Held retired after the 1969 season. His lifetime batting average was .240. He hit 179 home runs and drove in 559 runs. In 539 games at shortstop, his fielding percentage was .960.
On July 1, 1952, Woodie Held married his high school sweetheart, Nadine Mast. They had five children: Joy, Cinda, Woodson, Sherry and Roxanne.
In retirement, Held raced snowmobiles competitively for several years. During the later years of his baseball career, he made his offseason home in Dubois, Wyoming, where he operated a dude ranch on 600 acres. He opened the first pizzeria and started the first Little League in Dubois. He was a fan favorite at the Indians’ fantasy camps. In 2001, he was named one of the 100 greatest Indians of all time in a celebration of the franchise’s 100 years in the American League.
Woodie Held died on June 11, 2009, after a seven-month battle with brain cancer. He was survived by his wife, Nadine, his children, 15 grandchildren and 13 great-grandchildren.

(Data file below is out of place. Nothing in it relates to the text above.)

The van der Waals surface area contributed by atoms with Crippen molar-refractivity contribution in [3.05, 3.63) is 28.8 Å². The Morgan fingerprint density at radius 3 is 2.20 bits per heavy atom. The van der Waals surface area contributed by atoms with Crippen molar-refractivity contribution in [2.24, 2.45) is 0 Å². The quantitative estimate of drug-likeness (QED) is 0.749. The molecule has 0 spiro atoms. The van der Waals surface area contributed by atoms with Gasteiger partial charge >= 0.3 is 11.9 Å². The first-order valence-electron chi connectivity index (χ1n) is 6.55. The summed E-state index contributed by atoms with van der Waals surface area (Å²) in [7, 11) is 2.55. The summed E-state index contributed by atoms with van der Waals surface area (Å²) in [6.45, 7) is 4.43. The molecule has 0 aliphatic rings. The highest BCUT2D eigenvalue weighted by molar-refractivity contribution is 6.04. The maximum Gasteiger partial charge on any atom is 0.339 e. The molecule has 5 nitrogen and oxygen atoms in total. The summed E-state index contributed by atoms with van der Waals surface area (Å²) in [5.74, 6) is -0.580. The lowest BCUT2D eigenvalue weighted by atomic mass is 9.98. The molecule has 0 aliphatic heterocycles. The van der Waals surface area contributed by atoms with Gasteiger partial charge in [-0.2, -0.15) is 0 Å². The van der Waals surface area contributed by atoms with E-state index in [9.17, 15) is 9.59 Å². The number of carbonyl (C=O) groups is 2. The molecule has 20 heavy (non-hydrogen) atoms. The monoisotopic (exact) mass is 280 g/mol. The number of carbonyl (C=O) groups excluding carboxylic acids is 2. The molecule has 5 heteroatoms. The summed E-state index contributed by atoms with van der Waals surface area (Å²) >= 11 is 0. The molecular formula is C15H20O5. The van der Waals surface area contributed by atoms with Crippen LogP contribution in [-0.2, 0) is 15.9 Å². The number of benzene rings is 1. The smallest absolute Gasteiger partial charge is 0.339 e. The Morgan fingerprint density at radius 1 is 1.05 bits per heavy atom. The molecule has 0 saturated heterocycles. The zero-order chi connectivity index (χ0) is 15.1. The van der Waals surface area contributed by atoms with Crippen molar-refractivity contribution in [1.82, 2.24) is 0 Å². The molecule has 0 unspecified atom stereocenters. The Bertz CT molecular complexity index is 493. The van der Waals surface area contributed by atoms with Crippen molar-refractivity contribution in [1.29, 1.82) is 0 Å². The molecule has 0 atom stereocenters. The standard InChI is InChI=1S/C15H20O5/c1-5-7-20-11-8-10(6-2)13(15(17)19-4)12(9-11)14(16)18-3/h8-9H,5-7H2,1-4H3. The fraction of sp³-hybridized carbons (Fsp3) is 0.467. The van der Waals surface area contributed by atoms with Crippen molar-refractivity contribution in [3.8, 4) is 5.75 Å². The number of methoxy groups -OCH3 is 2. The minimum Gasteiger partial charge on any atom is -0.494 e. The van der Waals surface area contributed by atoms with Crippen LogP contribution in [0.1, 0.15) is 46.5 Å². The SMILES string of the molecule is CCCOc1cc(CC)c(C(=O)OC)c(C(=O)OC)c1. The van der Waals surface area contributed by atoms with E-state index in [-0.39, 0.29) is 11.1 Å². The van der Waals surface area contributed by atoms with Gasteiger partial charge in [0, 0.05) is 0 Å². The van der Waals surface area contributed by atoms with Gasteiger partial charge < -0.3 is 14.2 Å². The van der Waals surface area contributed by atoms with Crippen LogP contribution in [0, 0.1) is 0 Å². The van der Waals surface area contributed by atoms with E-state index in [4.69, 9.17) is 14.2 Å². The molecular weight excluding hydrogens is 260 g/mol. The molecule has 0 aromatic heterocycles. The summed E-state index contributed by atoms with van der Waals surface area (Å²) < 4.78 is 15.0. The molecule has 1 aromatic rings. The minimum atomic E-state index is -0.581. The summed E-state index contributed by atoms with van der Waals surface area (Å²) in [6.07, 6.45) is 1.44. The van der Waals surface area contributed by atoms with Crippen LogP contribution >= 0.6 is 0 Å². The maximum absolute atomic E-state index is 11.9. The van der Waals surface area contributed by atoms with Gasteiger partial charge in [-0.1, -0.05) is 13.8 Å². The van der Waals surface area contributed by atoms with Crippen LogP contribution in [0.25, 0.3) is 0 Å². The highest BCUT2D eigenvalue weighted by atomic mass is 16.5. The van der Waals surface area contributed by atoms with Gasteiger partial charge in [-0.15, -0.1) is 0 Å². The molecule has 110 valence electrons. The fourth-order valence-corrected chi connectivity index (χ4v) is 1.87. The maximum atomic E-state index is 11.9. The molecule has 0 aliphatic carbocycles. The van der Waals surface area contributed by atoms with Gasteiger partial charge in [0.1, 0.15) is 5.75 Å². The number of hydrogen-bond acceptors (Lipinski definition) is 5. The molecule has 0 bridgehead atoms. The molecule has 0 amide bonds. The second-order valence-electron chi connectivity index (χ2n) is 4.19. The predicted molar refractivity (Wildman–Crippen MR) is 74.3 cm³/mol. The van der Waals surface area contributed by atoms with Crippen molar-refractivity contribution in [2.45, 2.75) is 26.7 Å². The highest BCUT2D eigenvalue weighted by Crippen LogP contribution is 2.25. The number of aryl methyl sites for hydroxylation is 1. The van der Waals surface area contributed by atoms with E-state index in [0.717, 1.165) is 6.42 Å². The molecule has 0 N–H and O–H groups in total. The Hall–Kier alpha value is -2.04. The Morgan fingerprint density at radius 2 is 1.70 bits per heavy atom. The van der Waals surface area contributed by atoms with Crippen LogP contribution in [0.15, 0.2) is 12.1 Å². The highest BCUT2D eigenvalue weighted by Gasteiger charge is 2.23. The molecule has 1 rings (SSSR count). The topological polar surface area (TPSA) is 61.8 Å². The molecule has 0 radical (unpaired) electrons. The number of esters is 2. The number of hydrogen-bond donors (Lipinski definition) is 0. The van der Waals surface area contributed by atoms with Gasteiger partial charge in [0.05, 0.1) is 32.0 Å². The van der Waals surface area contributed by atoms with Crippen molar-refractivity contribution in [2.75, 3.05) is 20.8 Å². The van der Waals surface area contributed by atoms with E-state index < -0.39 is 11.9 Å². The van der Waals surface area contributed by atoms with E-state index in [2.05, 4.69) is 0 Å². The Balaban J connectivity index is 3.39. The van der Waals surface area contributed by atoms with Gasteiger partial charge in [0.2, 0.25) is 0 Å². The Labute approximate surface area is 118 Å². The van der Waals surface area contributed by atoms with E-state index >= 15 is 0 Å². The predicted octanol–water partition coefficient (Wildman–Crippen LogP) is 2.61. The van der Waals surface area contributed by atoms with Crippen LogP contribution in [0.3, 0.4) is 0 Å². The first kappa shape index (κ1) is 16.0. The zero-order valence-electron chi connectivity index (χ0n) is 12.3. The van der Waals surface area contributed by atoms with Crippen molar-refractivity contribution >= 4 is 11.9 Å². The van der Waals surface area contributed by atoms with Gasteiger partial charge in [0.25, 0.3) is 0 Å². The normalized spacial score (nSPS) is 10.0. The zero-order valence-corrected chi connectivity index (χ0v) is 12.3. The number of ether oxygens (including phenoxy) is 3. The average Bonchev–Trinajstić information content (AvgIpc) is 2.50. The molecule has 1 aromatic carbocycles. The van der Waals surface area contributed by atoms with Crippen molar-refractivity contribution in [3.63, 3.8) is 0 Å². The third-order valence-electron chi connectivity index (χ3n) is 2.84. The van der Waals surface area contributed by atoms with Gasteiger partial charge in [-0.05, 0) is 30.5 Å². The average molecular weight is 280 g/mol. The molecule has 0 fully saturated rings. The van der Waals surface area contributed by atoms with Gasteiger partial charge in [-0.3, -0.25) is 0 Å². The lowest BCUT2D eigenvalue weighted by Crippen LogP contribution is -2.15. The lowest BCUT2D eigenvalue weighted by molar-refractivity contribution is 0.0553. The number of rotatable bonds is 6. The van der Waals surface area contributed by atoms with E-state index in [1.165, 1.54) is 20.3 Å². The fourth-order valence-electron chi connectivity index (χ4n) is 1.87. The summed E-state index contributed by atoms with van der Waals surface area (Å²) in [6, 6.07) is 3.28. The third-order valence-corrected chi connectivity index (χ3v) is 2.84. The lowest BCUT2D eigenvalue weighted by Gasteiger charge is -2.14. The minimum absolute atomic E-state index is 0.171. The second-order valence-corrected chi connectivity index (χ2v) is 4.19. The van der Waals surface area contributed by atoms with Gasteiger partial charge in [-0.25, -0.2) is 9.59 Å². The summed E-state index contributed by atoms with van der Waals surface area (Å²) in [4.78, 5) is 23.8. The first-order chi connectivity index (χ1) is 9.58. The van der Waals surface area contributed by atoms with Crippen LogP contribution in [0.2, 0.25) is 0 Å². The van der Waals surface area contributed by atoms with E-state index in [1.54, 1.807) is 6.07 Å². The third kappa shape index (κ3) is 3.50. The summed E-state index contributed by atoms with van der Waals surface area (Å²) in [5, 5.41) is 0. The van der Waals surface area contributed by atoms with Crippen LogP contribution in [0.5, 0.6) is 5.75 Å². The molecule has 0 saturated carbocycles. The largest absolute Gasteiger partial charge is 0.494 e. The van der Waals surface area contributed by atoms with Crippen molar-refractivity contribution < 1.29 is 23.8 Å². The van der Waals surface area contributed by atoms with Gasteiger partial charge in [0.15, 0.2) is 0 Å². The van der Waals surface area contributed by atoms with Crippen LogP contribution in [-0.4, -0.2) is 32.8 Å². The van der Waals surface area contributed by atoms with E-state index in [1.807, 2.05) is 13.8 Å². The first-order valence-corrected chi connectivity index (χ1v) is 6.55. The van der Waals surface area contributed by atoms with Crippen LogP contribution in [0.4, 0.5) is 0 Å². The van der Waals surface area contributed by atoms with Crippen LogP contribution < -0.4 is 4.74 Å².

1940 United States Census
Baseball Hall of Fame, Player File
iCleveland Plain Dealer, August 1, 1963.
ii Cleveland Plain Dealer, August 1, 1963.
iii World-Telegram, May 18, 1957.
iv John E Peterson, The Kansas City Athletics: A Baseball History 1954-1967 (Jefferson: McFarland, 2003), 76.
v Cleveland Plain Dealer, June 16, 1958.
vi Danny Peary and Tom Clavin, Roger Maris: Baseball’s Reluctant Hero, (New York: Touchstone, 2010), 97.
vii Danny Peary, We Played The Game, (New York: Hyperion, 1994), 443.
viii The Sporting News, April 29, 1959.
ix The Sporting News, May 15, 1965.